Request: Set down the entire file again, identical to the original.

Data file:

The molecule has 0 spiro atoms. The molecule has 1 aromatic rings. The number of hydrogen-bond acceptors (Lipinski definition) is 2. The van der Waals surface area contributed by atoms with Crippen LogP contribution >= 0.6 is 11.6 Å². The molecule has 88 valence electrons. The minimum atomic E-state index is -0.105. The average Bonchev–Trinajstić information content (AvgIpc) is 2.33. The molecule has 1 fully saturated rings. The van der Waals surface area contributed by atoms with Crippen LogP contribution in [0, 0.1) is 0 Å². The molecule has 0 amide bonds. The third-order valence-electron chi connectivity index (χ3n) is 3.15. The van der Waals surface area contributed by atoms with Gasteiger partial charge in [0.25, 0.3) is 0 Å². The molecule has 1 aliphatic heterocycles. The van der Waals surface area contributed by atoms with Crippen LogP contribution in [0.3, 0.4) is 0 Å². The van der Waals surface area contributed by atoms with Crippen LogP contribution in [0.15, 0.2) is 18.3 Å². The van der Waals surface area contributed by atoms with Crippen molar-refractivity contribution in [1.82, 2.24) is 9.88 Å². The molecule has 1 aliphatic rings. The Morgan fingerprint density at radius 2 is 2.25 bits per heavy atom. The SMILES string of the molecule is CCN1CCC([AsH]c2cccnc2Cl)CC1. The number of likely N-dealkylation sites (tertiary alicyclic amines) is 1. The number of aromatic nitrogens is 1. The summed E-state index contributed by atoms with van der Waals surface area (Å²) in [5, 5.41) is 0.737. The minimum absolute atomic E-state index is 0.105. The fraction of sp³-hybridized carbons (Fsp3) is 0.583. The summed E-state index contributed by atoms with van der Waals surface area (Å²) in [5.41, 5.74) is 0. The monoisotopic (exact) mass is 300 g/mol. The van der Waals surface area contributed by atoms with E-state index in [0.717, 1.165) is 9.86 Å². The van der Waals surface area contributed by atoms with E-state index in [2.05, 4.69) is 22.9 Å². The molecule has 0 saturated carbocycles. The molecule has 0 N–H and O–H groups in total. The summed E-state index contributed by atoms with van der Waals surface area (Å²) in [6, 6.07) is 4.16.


The molecule has 0 spiro atoms. The molecule has 1 aromatic rings. The number of hydrogen-bond acceptors (Lipinski definition) is 2. The van der Waals surface area contributed by atoms with Crippen LogP contribution >= 0.6 is 11.6 Å². The molecule has 88 valence electrons. The minimum atomic E-state index is -0.105. The average Bonchev–Trinajstić information content (AvgIpc) is 2.33. The molecule has 1 fully saturated rings. The van der Waals surface area contributed by atoms with Crippen LogP contribution in [0, 0.1) is 0 Å². The molecule has 0 amide bonds. The third-order valence-electron chi connectivity index (χ3n) is 3.15. The van der Waals surface area contributed by atoms with Gasteiger partial charge in [0.25, 0.3) is 0 Å². The molecule has 1 aliphatic heterocycles. The van der Waals surface area contributed by atoms with Crippen LogP contribution in [0.3, 0.4) is 0 Å². The van der Waals surface area contributed by atoms with Crippen LogP contribution in [0.15, 0.2) is 18.3 Å². The van der Waals surface area contributed by atoms with Crippen molar-refractivity contribution in [1.82, 2.24) is 9.88 Å². The molecule has 1 aliphatic rings. The Morgan fingerprint density at radius 2 is 2.25 bits per heavy atom. The SMILES string of the molecule is CCN1CCC([AsH]c2cccnc2Cl)CC1. The number of likely N-dealkylation sites (tertiary alicyclic amines) is 1. The number of aromatic nitrogens is 1. The summed E-state index contributed by atoms with van der Waals surface area (Å²) in [5, 5.41) is 0.737. The minimum absolute atomic E-state index is 0.105. The fraction of sp³-hybridized carbons (Fsp3) is 0.583. The summed E-state index contributed by atoms with van der Waals surface area (Å²) in [5.41, 5.74) is 0. The monoisotopic (exact) mass is 300 g/mol. The van der Waals surface area contributed by atoms with E-state index in [0.717, 1.165) is 9.86 Å². The van der Waals surface area contributed by atoms with E-state index in [2.05, 4.69) is 22.9 Å². The molecule has 0 saturated carbocycles. The molecule has 0 N–H and O–H groups in total. The summed E-state index contributed by atoms with van der Waals surface area (Å²) in [6, 6.07) is 4.16.